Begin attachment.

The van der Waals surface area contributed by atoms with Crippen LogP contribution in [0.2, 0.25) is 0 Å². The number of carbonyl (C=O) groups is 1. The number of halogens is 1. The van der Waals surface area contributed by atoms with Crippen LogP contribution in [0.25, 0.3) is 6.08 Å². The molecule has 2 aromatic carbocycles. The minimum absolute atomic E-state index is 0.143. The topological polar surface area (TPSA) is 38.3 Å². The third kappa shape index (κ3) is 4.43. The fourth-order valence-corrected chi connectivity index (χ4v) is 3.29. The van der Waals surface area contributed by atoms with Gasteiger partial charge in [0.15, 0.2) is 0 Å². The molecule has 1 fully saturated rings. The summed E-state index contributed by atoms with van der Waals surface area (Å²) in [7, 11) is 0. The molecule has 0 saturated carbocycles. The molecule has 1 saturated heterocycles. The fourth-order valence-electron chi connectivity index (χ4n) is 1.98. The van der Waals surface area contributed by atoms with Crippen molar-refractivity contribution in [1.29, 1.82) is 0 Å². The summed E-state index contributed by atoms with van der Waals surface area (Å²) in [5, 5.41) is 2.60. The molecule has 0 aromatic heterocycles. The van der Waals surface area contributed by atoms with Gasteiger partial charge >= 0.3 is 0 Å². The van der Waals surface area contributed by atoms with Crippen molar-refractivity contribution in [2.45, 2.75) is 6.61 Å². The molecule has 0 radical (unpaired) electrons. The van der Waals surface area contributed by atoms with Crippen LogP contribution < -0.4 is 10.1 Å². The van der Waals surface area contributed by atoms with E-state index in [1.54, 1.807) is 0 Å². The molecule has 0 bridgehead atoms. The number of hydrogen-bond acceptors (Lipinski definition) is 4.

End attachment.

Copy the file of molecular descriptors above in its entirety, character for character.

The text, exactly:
The van der Waals surface area contributed by atoms with Crippen LogP contribution in [0.2, 0.25) is 0 Å². The number of carbonyl (C=O) groups is 1. The number of halogens is 1. The van der Waals surface area contributed by atoms with Crippen LogP contribution in [0.25, 0.3) is 6.08 Å². The molecule has 2 aromatic carbocycles. The minimum absolute atomic E-state index is 0.143. The topological polar surface area (TPSA) is 38.3 Å². The third kappa shape index (κ3) is 4.43. The fourth-order valence-corrected chi connectivity index (χ4v) is 3.29. The van der Waals surface area contributed by atoms with Gasteiger partial charge in [0.15, 0.2) is 0 Å². The molecule has 1 fully saturated rings. The summed E-state index contributed by atoms with van der Waals surface area (Å²) in [7, 11) is 0. The molecule has 0 saturated carbocycles. The molecule has 1 saturated heterocycles. The fourth-order valence-electron chi connectivity index (χ4n) is 1.98. The van der Waals surface area contributed by atoms with Crippen molar-refractivity contribution in [1.29, 1.82) is 0 Å². The summed E-state index contributed by atoms with van der Waals surface area (Å²) in [5, 5.41) is 2.60. The molecule has 0 aromatic heterocycles. The van der Waals surface area contributed by atoms with Gasteiger partial charge >= 0.3 is 0 Å². The van der Waals surface area contributed by atoms with Crippen molar-refractivity contribution in [2.45, 2.75) is 6.61 Å². The molecule has 0 radical (unpaired) electrons. The van der Waals surface area contributed by atoms with Crippen LogP contribution < -0.4 is 10.1 Å². The van der Waals surface area contributed by atoms with E-state index in [1.54, 1.807) is 0 Å². The molecule has 0 bridgehead atoms. The number of hydrogen-bond acceptors (Lipinski definition) is 4.